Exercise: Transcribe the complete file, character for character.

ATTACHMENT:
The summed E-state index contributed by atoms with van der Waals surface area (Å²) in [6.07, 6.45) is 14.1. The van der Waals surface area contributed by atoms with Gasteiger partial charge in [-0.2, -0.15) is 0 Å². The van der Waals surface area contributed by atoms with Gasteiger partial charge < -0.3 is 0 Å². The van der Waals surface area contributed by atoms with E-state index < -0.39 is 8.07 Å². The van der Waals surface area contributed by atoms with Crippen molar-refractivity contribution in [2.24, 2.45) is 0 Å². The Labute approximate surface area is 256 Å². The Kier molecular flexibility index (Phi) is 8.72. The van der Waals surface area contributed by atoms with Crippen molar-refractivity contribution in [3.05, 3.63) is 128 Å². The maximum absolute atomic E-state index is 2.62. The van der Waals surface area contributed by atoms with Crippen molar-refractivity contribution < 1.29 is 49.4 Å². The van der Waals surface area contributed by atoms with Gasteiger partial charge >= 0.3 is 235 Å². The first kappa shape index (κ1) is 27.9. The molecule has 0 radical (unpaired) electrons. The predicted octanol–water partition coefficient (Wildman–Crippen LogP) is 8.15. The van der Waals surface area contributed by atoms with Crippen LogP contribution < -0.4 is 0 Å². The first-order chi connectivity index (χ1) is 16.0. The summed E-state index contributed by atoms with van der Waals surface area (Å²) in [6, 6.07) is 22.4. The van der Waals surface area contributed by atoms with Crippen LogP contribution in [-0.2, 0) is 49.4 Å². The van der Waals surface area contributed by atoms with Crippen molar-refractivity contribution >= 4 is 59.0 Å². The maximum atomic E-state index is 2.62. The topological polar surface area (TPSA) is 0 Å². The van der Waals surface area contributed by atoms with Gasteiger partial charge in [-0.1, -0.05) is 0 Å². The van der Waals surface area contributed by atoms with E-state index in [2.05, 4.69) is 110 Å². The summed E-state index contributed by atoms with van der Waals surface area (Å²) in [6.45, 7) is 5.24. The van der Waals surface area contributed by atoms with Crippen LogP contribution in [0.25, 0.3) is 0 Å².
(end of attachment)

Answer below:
The summed E-state index contributed by atoms with van der Waals surface area (Å²) in [6.07, 6.45) is 14.1. The van der Waals surface area contributed by atoms with Gasteiger partial charge in [-0.2, -0.15) is 0 Å². The van der Waals surface area contributed by atoms with Gasteiger partial charge < -0.3 is 0 Å². The van der Waals surface area contributed by atoms with E-state index < -0.39 is 8.07 Å². The van der Waals surface area contributed by atoms with Crippen molar-refractivity contribution in [2.24, 2.45) is 0 Å². The Labute approximate surface area is 256 Å². The Kier molecular flexibility index (Phi) is 8.72. The van der Waals surface area contributed by atoms with Crippen molar-refractivity contribution in [3.05, 3.63) is 128 Å². The maximum absolute atomic E-state index is 2.62. The van der Waals surface area contributed by atoms with Crippen molar-refractivity contribution < 1.29 is 49.4 Å². The van der Waals surface area contributed by atoms with Gasteiger partial charge >= 0.3 is 235 Å². The first kappa shape index (κ1) is 27.9. The molecule has 0 radical (unpaired) electrons. The predicted octanol–water partition coefficient (Wildman–Crippen LogP) is 8.15. The van der Waals surface area contributed by atoms with Crippen LogP contribution < -0.4 is 0 Å². The first-order chi connectivity index (χ1) is 16.0. The summed E-state index contributed by atoms with van der Waals surface area (Å²) in [6, 6.07) is 22.4. The van der Waals surface area contributed by atoms with Crippen LogP contribution in [-0.2, 0) is 49.4 Å². The van der Waals surface area contributed by atoms with Crippen molar-refractivity contribution >= 4 is 59.0 Å². The maximum atomic E-state index is 2.62. The topological polar surface area (TPSA) is 0 Å². The van der Waals surface area contributed by atoms with Gasteiger partial charge in [-0.1, -0.05) is 0 Å². The van der Waals surface area contributed by atoms with E-state index in [2.05, 4.69) is 110 Å². The summed E-state index contributed by atoms with van der Waals surface area (Å²) in [6.45, 7) is 5.24. The van der Waals surface area contributed by atoms with Crippen LogP contribution in [0.25, 0.3) is 0 Å².